Giving free access to research does not just provide access to the general public, it is also enables new opportunities for participation in the global knowledge exchange. Researchers from the Global South are able to have their research available next to research for the Global North, and everyone has the opportunity to read everyone else’s work, without the financial and logistic constraints of subscriptions. As research circulates freely and without borders, who sets the global research agenda? Who is able to participate? And on whose terms? How does open access amplify unheard perspectives?

Watch the talk

Readings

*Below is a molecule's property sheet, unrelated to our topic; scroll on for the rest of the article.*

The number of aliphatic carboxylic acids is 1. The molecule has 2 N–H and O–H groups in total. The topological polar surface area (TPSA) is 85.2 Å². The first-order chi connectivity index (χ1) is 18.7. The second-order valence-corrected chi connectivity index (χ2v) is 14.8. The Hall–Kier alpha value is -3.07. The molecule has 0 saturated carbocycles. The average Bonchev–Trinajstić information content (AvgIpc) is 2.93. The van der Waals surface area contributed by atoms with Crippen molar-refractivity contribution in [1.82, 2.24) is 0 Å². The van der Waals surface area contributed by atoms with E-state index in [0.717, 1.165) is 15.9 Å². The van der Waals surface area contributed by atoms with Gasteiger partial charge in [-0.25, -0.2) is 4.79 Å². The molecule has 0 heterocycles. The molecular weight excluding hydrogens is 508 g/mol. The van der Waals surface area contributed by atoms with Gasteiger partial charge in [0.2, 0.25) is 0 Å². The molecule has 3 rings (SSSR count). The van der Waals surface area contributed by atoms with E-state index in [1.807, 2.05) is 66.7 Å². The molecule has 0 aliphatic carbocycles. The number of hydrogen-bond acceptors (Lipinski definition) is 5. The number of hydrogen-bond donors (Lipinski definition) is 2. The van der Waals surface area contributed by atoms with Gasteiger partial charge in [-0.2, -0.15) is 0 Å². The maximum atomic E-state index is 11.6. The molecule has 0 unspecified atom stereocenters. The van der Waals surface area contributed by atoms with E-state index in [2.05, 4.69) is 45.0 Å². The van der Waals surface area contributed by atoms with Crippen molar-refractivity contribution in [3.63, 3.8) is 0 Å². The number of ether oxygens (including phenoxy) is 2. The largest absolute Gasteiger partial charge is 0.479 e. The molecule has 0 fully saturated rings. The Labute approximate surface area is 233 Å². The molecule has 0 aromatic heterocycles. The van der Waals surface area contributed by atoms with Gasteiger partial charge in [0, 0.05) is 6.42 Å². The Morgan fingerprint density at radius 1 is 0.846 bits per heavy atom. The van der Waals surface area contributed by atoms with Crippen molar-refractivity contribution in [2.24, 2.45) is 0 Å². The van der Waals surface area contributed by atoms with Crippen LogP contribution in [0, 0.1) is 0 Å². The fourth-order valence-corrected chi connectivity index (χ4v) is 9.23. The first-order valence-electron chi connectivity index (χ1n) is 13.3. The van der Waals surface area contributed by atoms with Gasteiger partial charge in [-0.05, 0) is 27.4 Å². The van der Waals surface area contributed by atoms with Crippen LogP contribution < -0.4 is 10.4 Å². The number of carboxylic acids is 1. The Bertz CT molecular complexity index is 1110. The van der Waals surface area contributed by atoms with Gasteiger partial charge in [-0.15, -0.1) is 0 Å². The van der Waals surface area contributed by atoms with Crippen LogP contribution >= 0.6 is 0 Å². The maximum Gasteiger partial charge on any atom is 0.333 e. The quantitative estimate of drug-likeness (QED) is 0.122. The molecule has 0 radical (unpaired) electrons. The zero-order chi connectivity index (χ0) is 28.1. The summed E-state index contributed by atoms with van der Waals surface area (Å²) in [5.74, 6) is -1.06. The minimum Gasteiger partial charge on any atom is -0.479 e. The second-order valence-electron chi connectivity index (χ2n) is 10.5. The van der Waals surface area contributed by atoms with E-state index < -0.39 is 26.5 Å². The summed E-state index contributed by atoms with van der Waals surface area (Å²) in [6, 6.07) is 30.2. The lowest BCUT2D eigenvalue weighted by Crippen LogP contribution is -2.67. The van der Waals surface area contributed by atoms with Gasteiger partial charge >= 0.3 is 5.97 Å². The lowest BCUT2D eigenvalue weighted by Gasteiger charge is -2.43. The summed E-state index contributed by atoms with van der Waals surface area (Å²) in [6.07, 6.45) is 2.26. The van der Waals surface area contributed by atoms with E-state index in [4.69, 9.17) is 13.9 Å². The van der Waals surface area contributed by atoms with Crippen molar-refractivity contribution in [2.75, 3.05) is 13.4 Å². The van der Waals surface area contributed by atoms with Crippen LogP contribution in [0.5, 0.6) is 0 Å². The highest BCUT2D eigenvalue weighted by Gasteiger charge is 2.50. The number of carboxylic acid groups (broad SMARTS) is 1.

Critical approaches to open access (In-class lecture)

The benefits of openness were made clear throughout the course. However, we must also question whether openness on its own is enough to achieve the goals of a publicly engaged university. What about issues of ownership and control of scholarly publishing and academic technical infrastructure? Is open access threatened by cooptation from major commercial publishers who are adapting to open models but developing business models to preserve their oligopolic control and high profit margins? Is open always open, or is it sometimes merely “openwashing”, where only minimal levels of openness are being achieved? Are predatory publishers threatening the long-term viability of open access? And finally, are there circumstances when some information should not be openly available, such as to protect artifacts of vulnerable cultural groups.

Readings

The Future of the Public Mission of Universities (Public lecture)

Speaker: Dr. Robin DeRosa, Professor of English and Chair of Interdisciplinary Studies at Plymouth State University